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Ready, aim, freeze

By Jennie L. Phipps · Bankrate.com
Thursday, November 17, 2011
Posted: 2 pm ET

Where you live appears to have some influence on how prepared you feel for retirement.

For the second year in a row, Ameriprise Financial surveyed people in the 30 largest metropolitan areas and concluded that overall they are feeling significantly less confident about retirement than they did a year ago. The survey measured:

  • Likelihood consumers have determined the amount of money they need in retirement.
  • Savings habits.
  • Solid plans for retirement activities.
  • Personal degree of confidence that people will be able to achieve their retirement goals.

While 75 percent of those surveyed said they'd actually done some retirement planning, only 18 percent say they believe they’ll achieve their dreams in retirement. That's down a few ticks from 21 percent who thought they had the retirement tiger by the tail in 2010. Likewise, people are feeling other negative emotions about retirement this year compared to last. They say they are:

  • Worried -- 24 percent in 2011 vs. 21 percent in 2010.
  • Anxious -- 21 percent vs. 17 percent.
  • Depressed -- 10 percent vs. 8 percent.

Given that level of negativity, it's probably not surprising that fewer people are making plans for enjoying their retirement. Plans for these popular pursuits have all diminished:

  • Spend more time with family -- 37 percent in 2011 vs. 41 percent in 2010.
  • Travel -- 23 percent vs. 26 percent.
  • Pursue hobbies -- 19 percent vs. 21 percent.
  • Volunteer -- 13 percent vs. 15 percent.
  • Continue education -- 10 percent vs. 13 percent.

Here are the overall rankings for the 30 largest metropolitan areas with the 2010 ranks in parentheses. No good explanations were offered why people in some parts of the country are cheerier and better prepared than others. But people who live in California appear to be noticeably happier than the rest of us, with the folks in New York City and Indianapolis feeling particularly grumpy:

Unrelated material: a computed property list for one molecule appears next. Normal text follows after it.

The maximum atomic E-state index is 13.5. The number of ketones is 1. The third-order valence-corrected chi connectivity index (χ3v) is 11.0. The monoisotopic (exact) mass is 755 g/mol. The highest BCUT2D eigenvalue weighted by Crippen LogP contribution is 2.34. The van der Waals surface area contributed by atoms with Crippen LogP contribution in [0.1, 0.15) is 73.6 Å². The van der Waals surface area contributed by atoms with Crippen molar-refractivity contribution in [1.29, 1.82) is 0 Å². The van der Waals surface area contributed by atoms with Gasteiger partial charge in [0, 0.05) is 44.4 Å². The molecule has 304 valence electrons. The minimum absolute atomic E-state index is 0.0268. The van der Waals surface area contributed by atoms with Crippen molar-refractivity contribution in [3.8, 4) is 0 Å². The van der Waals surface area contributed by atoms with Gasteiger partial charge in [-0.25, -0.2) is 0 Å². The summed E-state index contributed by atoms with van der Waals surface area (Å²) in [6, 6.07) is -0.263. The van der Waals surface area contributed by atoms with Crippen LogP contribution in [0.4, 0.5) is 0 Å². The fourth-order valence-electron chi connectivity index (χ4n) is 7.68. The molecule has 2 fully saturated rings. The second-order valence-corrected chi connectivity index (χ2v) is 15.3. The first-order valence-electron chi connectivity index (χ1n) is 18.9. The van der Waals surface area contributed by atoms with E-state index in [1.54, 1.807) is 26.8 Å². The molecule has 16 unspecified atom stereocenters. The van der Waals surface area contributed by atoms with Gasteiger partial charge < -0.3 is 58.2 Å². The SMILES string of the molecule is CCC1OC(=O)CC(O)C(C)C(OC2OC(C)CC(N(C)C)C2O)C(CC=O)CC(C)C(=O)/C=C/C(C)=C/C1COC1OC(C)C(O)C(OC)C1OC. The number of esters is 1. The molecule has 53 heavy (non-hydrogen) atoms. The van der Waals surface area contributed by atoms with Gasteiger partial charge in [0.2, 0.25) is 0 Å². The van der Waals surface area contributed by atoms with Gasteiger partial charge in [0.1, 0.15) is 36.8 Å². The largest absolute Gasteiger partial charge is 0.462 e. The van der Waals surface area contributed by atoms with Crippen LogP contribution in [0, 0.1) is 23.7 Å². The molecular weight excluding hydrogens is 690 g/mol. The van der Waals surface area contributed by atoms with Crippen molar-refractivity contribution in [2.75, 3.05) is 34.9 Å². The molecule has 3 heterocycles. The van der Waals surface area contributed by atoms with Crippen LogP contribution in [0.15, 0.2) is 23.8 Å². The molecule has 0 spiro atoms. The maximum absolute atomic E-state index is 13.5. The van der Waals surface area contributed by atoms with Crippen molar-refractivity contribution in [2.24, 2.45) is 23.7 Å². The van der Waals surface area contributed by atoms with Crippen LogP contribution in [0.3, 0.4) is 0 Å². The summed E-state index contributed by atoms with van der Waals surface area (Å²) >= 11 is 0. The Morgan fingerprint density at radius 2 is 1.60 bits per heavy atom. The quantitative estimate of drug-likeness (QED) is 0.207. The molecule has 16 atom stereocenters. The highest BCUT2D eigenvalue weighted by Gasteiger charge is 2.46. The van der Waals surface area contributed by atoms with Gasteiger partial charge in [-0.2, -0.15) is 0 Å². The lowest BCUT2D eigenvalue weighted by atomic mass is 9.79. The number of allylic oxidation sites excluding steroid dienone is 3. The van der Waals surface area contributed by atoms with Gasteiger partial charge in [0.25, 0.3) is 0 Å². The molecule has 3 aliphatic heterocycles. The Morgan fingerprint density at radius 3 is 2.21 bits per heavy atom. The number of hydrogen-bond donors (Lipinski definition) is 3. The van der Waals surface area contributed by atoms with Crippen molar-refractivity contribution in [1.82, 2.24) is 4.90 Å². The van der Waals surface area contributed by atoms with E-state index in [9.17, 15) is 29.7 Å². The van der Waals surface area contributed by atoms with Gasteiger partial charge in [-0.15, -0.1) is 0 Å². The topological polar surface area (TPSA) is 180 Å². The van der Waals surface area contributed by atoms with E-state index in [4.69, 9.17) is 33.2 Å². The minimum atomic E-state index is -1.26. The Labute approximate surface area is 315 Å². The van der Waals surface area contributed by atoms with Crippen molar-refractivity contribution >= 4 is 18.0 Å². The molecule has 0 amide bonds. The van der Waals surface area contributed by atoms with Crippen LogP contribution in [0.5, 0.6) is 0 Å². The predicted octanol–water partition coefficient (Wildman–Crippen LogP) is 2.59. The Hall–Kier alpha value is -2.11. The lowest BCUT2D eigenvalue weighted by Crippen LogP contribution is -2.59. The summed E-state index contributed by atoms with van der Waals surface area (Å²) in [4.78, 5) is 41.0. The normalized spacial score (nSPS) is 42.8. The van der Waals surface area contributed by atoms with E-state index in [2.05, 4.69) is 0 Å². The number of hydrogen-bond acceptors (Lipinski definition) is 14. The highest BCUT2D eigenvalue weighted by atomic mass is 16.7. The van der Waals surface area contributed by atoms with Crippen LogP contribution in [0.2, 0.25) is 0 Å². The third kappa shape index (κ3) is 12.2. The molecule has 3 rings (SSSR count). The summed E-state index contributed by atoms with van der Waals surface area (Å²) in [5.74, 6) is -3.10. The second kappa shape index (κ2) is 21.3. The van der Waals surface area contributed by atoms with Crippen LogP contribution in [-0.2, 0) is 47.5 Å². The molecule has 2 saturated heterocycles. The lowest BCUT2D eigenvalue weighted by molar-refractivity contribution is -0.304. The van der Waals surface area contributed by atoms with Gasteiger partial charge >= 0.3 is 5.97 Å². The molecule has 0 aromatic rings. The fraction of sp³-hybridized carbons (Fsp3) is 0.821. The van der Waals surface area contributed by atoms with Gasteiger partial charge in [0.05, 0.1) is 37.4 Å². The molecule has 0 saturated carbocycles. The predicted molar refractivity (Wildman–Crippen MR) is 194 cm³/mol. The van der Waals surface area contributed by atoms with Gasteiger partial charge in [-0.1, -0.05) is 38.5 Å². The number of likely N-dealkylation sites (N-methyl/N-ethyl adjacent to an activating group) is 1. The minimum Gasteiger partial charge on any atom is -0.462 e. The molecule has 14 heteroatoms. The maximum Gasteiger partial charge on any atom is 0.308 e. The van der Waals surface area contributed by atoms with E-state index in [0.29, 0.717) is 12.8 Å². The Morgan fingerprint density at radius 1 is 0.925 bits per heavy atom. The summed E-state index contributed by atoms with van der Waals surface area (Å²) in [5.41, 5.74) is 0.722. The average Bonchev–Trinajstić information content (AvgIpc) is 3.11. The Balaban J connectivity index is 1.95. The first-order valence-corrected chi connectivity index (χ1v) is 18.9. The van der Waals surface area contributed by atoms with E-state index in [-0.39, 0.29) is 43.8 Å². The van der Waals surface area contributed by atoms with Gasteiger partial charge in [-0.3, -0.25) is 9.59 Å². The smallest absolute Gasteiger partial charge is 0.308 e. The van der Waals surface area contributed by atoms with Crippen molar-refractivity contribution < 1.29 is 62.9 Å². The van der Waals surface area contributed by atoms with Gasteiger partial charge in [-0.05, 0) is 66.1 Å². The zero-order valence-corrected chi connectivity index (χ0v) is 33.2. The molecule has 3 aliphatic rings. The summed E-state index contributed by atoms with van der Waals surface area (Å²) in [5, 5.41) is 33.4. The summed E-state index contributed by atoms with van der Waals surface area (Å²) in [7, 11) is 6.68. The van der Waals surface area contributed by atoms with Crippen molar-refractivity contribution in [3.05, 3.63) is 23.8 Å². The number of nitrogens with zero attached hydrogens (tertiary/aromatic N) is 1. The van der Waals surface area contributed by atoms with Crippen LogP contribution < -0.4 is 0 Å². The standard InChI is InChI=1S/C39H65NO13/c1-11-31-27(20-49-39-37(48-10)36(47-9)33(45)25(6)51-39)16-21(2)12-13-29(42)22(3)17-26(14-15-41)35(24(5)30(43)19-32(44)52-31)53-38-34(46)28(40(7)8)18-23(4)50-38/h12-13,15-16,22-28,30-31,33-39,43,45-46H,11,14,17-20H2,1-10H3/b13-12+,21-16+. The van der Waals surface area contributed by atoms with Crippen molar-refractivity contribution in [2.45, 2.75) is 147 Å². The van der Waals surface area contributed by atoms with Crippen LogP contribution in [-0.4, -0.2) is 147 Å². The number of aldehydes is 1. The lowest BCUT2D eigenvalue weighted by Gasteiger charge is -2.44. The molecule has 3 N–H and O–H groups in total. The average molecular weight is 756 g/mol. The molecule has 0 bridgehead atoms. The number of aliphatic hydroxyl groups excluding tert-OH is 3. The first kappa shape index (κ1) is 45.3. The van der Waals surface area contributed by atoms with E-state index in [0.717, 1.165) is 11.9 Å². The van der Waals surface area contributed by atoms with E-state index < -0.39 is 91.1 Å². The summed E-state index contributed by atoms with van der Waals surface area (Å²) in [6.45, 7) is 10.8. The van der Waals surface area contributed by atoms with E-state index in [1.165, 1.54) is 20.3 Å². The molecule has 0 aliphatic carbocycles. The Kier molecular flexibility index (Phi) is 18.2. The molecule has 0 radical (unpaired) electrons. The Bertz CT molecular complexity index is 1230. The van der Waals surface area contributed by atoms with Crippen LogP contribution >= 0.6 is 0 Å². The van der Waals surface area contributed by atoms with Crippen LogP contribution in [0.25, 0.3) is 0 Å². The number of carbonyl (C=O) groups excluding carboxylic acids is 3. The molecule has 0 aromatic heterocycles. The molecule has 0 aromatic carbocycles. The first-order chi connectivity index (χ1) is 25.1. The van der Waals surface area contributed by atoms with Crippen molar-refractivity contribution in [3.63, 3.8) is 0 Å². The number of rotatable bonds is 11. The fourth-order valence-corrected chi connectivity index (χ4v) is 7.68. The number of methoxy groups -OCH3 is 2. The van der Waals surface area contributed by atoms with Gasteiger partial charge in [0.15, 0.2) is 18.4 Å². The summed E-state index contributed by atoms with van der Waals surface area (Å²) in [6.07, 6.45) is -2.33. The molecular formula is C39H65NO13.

1. San Francisco-Oakland-San Jose (12).
  2. Sacramento-Stockton-Modesto (4).
  3. San Diego (6).
  4. St. Louis (17).
  5. Portland (24).
  6. Hartford-New Haven (7).
  7. Dallas-Fort Worth (11).
  8. Los Angeles (30).
  9. Orlando-Daytona Beach-Melbourne (28).
  10. Philadelphia (22).
  11. Chicago (13).
  12. Pittsburgh (18).
  13. Tampa-St. Petersburg (19).
  14. Seattle-Tacoma (5).
  15. Houston (14).
  16. Denver (8).
  17. Phoenix (16).
  18. Minneapolis-St. Paul (1).
  19. Raleigh-Durham (2).
  20. Detroit (21).
  21. Baltimore (9).
  22. Charlotte (27).
  23. Boston (10).
  24. Miami-Ft. Lauderdale (20).
  25. Washington D.C. (23).
  26. Nashville (3).
  27. Cleveland-Akron (25).
  28. Atlanta (15).
  29. New York City (26).
  30. Indianapolis (29).
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2 Comments
Wolverine
November 18, 2011 at 10:28 am

"No good explanations were offered why people in some parts of the country are cheerier and better prepared than others. But people who live in California appear to be noticeably happier than the rest of us..."

So in other words, this "study" means absolutely nothing.

Or maybe I should just move to California so I can feel happier?
Maybe that's why I am so grumpy.